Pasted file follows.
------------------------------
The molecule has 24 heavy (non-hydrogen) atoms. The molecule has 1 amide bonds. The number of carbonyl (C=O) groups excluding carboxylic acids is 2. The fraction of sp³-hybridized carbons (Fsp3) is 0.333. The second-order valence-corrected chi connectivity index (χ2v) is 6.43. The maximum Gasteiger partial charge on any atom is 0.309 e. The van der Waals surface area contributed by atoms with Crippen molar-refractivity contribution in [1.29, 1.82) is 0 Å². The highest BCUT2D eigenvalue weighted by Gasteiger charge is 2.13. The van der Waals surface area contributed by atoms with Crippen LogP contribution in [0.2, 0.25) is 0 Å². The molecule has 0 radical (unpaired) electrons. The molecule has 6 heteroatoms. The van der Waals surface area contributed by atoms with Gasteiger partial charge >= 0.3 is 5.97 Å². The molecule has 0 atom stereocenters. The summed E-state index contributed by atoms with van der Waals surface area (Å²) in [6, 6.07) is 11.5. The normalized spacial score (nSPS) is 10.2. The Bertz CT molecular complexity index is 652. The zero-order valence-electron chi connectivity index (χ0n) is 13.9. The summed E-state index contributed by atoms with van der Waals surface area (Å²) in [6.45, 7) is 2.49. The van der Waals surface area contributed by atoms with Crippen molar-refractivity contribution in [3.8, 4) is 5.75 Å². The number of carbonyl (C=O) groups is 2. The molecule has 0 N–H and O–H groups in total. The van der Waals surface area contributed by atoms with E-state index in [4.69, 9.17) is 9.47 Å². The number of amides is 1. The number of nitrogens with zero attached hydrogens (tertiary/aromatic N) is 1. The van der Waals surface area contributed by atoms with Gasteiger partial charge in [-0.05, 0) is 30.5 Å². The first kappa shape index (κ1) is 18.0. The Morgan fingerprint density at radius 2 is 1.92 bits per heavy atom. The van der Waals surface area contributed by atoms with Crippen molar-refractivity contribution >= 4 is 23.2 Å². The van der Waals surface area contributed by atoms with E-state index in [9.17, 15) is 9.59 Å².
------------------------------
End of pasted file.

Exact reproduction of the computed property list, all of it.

The molecule has 24 heavy (non-hydrogen) atoms. The molecule has 1 amide bonds. The number of carbonyl (C=O) groups excluding carboxylic acids is 2. The fraction of sp³-hybridized carbons (Fsp3) is 0.333. The second-order valence-corrected chi connectivity index (χ2v) is 6.43. The maximum Gasteiger partial charge on any atom is 0.309 e. The van der Waals surface area contributed by atoms with Crippen molar-refractivity contribution in [1.29, 1.82) is 0 Å². The highest BCUT2D eigenvalue weighted by Gasteiger charge is 2.13. The van der Waals surface area contributed by atoms with Crippen LogP contribution in [0.2, 0.25) is 0 Å². The molecule has 0 radical (unpaired) electrons. The molecule has 6 heteroatoms. The van der Waals surface area contributed by atoms with Gasteiger partial charge >= 0.3 is 5.97 Å². The molecule has 0 atom stereocenters. The summed E-state index contributed by atoms with van der Waals surface area (Å²) in [6, 6.07) is 11.5. The normalized spacial score (nSPS) is 10.2. The Bertz CT molecular complexity index is 652. The zero-order valence-electron chi connectivity index (χ0n) is 13.9. The summed E-state index contributed by atoms with van der Waals surface area (Å²) in [6.45, 7) is 2.49. The van der Waals surface area contributed by atoms with Crippen molar-refractivity contribution in [3.8, 4) is 5.75 Å². The number of carbonyl (C=O) groups is 2. The molecule has 0 N–H and O–H groups in total. The van der Waals surface area contributed by atoms with E-state index in [4.69, 9.17) is 9.47 Å². The number of amides is 1. The number of nitrogens with zero attached hydrogens (tertiary/aromatic N) is 1. The van der Waals surface area contributed by atoms with Gasteiger partial charge in [-0.05, 0) is 30.5 Å². The first kappa shape index (κ1) is 18.0. The Morgan fingerprint density at radius 2 is 1.92 bits per heavy atom. The van der Waals surface area contributed by atoms with Crippen molar-refractivity contribution >= 4 is 23.2 Å². The van der Waals surface area contributed by atoms with E-state index in [9.17, 15) is 9.59 Å².